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By Andreas Malm, Historical Materialism 21.1 (2013) 15–68 [PDF]

The process commonly referred to as business-as-usual has given rise to dangerous climate change, but its social history remains strangely unexplored. A key moment in its onset was the transition to steam power as a source of rotary motion in commodity production, in Britain and, first of all, in its cotton industry. This article tries to approach the dynamics of the fossil economy by examining the causes of the transition from water to steam in the British cotton industry in the second quarter of the nineteenth century. Common perceptions of the shift as driven by scarcity are refuted, and it is shown that the choice of steam was motivated by a rather different concern: power over labour. Turning away from standard interpretations of the role of energy in the industrial revolution, this article opens a dialogue with Marx on matters of carbon and outlines a theory of fossil capital, better suited for understanding the drivers of business-as-usual as it continues to this day.

 

Who Will Build The Ark? (Davis, 2010)

Noah's Ark

by Mike Davis (PDF)

New Left Review 61, January-February 2010

What follows is rather like the famous courtroom scene in Orson Welles’s The Lady from Shanghai (1947). [1] In that noir allegory of proletarian virtue in the embrace of ruling-class decadence, Welles plays a leftwing sailor named Michael O’Hara who rolls in the hay with femme fatale Rita Hayworth, and then gets framed for murder. Her husband, Arthur Bannister, the most celebrated criminal lawyer in America, played by Everett Sloane, convinces O’Hara to appoint him as his defence, all the better to ensure his rival’s conviction and execution. At the turning point in the trial, decried by the prosecution as ‘yet another of the great Bannister’s famous tricks’, Bannister the attorney calls Bannister the aggrieved husband to the witness stand and interrogates himself in rapid schizoid volleys, to the mirth of the jury. In the spirit of Lady from Shanghai, this essay is organized as a debate with myself, a mental tournament between analytic despair and utopian possibility that is personally, and probably objectively, irresolvable.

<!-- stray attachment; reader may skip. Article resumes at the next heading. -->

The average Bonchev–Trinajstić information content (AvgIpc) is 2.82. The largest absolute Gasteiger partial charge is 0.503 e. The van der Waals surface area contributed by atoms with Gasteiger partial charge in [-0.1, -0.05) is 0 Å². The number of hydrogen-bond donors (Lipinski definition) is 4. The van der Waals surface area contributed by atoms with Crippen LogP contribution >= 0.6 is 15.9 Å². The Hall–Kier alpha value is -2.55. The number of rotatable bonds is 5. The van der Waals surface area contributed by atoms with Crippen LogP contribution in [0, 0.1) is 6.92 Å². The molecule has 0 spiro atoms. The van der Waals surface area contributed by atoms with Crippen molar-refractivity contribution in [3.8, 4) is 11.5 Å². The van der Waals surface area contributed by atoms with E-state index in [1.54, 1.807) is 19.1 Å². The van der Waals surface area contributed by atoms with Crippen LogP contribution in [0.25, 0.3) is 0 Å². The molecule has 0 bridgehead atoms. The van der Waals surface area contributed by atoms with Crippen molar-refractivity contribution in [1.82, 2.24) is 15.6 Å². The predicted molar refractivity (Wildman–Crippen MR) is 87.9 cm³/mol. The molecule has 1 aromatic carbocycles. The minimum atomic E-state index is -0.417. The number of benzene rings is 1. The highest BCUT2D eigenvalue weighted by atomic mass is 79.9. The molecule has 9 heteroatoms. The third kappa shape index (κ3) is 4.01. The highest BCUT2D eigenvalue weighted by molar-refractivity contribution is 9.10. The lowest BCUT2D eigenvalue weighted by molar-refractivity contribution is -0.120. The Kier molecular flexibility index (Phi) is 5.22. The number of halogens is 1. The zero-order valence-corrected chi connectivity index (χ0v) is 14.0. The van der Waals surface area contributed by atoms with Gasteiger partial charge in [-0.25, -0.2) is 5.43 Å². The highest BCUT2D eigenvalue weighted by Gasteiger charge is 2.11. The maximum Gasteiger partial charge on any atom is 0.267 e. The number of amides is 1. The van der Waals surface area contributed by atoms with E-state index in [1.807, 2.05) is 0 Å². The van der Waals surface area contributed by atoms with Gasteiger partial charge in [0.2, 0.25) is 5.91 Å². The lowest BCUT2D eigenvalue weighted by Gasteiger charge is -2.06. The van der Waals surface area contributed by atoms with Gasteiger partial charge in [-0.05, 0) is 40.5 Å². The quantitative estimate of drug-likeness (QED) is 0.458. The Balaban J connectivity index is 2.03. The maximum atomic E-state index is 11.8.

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Ecology and the Critique of Modern Society (Marcuse, 1979)

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Ecology and the Critique of Modern Society, a talk delivered shortly before Herbert Marcuse’s death in 1979, published in Capitalism Nature Socialism, 3(3) 1992

Thank you for the warm welcome. I am glad to be able to address the wilderness class. Actually, I’m not sure what to say because I don’t see any more problems. As you know, President Carter has turned over some thirty-six million acres of wilderness land to commercial development. There isn’t much wilderness left to preserve. But we still will try, nonetheless.

What I propose to do is to discuss the destruction of nature in the context of the general destructiveness which characterizes our society. I will then trace the roots of this destructiveness in individuals themselves; that is, I will examine psychological destructiveness within individuals.

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Ecology and Revolutionary Thought (Bookchin, 1964)

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by Murray Bookchin [using the pseudonym Lewis Herber]

In almost every period since the Renaissance, the development of revolutionary thought has been heavily influenced by a branch of science, often in conjunction with a school of philosophy.

Astronomy in the time of Copernicus and Galileo helped to guide a sweeping movement of ideas from the medieval world, riddled by superstition, into one pervaded by a critical rationalism, openly naturalistic and humanistic in outlook. During the Enlightenment — the era that culminated in the Great French Revolution — this liberatory movement of ideas was reinforced by advances in mechanics and mathematics. The Victorian Era was shaken to its very foundations by evolutionary theories in biology and anthropology, by Marx’s reworking of Ricardian economics, and toward its end, by Freudian psychology.

In our own time we have seen the assimilation of these once liberatory sciences by the established social order. Indeed, we have begun to regard science itself as an instrument of control over the thought processes and physical being of man. This distrust of science and of the scientific method is not without justification. “Many sensitive people, especially artists,” observes Abraham Maslow, “are afraid that science besmirches and depresses, that it tears thing apart rather than integrating them, thereby killing rather than creating.” What is perhaps equally important, modern science has lost its critical edge. Largely functional or instrumental in intent, the branches of science that once tore at the chains of man are now used to perpetuate and gild them. Even philosophy has yielded to instrumentalism and tends to be little more than a body of logical contrivances, the handmaiden of the computer rather than the revolutionary.